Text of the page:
Judge Allows Kindergartner To Take Cannabis Medication To School
By Roger Malespin
October 16th 2018 photo/istock/LightFieldStudios
Within the cannabis community, some of the most vulnerable people are those with disabilities. These people have to fight an uphill battle every day just to live a semblance of a normal life, and medical marijuana can be just as hard for them to obtain. Earlier this week, a judge in Santa Rosa county ruled in favor of 5-year old Brooke Adams, whose family was fighting for the right for her to take cannabis-based medicine for seizures.
The Rincon Valley School District in Santa Rosa had sought to ban the medicine because they said it violated state and federal law. Despite knowing the fact that the medicine contains only a trace amount of THC, far from enough to induce a high, the school district still tried to prevent Brooke from taking it at school.
Judge Charles Marson, who serves the state Administrative Hearings' Special Education Division, ruled in favor of Adams. She can take the medicine on school grounds as long as a nurse is with her to apply it.
“I was so overwhelmed with emotion and joy that we don’t have to fight anymore after a battle of over two years,” said Jana Adams. “I’m grateful that we had this ruling so she can just go to school like any other child and we don’t have to keep pushing to get what she needs.”
Brooke’s condition, Dravet Syndrome, is quite serious. Her mother said she has suffered 3 seizures in school, but the cannabis medication prolonged convulsions and allowed much more time to alert emergency medical help when needed. This is indeed a life saving medication for Brooke.
This story mirrors that of Ashley Surin in Illinois. Ashley is a 12 year old girl whose parents had to fight her school district earlier this year to allow her the same medication. In that case, Illinois Governor Bruce Rauner signed “Ashley’s Law” into effect, which allows children who suffer from severe seizures to take cannabis based medicine on school grounds. California allows medical marijuana in private residence, but so far there is nothing like Ashley’s Law in that state, something Brooke’s parents and their lawyer, Joe Rogoway, hope to change.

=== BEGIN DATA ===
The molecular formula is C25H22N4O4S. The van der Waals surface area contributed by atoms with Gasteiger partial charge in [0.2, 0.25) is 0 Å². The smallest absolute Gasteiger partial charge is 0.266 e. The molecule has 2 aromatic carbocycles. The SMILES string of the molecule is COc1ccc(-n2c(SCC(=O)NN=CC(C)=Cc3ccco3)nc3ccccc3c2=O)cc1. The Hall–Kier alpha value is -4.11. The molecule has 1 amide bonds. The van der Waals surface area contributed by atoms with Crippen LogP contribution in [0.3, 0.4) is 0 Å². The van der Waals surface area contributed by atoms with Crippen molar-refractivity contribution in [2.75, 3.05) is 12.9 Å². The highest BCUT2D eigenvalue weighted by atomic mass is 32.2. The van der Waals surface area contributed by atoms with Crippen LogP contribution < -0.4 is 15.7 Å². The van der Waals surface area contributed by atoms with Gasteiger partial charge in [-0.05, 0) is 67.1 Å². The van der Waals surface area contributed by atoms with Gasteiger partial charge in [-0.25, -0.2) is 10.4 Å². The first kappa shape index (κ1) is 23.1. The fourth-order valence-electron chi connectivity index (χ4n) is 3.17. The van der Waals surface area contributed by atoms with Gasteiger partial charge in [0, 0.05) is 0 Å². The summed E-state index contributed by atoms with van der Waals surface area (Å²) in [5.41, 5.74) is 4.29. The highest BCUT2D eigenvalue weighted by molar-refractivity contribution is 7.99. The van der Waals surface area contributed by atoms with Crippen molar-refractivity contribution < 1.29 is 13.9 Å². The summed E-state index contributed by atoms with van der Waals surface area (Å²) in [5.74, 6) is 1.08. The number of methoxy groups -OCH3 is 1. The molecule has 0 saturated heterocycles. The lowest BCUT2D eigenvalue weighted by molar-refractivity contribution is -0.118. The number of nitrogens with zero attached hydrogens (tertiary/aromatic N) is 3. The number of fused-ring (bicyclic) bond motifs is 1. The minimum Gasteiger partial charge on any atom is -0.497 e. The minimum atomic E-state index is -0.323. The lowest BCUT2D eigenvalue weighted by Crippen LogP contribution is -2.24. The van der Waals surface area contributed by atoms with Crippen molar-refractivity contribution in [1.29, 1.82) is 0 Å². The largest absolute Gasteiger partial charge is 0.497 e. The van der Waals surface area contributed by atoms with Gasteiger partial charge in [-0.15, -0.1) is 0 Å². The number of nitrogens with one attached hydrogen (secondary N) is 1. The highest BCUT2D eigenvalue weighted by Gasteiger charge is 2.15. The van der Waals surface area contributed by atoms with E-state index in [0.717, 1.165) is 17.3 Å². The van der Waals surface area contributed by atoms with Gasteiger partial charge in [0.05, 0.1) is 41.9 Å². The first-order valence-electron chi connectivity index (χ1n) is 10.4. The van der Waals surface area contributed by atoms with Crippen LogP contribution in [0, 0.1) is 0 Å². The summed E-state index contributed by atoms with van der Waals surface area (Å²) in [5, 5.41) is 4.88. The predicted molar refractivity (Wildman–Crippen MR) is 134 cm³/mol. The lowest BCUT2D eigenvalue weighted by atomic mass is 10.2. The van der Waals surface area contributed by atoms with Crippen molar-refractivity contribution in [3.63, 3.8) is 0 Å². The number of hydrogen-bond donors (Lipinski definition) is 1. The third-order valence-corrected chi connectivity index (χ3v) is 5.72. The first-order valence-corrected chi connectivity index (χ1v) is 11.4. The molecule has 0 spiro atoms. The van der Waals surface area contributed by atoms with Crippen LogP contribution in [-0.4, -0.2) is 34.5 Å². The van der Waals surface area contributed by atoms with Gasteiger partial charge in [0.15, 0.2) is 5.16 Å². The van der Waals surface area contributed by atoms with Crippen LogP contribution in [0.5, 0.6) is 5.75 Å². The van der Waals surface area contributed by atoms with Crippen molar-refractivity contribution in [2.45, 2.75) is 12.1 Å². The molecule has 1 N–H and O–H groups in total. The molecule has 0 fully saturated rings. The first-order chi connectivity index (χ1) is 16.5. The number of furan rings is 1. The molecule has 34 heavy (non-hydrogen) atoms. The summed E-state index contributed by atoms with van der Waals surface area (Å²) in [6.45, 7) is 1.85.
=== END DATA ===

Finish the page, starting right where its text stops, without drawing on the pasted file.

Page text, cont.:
“It’s always an uphill battle to convince the government to allow for medical marijuana use in sensitive areas,” said Rogoway. “The ruling is profound and the judge found it so incredibly important for children like Brooke. Hopefully it provides opportunities for not just her, but other families in the same situation who desperately want to be able to go to school and socialize with children in their peer group.”
Despite the clear benefit the medicine provides Brooke and other children like her, the school district is still reviewing the appeals process. The district superintendent released a statement saying they are happy with the ruling, but still have time to appeal.
This is an important development in the fight for legalization. Even though great progress has been made over the last few years, especially in the area of medical marijuana, there are still barriers to overcome. There are too many people who are uneducated and uninformed about medical cannabis, and some of them are in positions of power like those in charge of this school district. Thankfully, there are sensible judges and lawmakers who are on the right side.
Voting for lawmakers who are pro legalization is without question the greatest weapon the average citizen has in this fight. Midterm elections are less than two months away, so now is the time to do some research on the races in your area and see which candidates stand on the right side of the issue.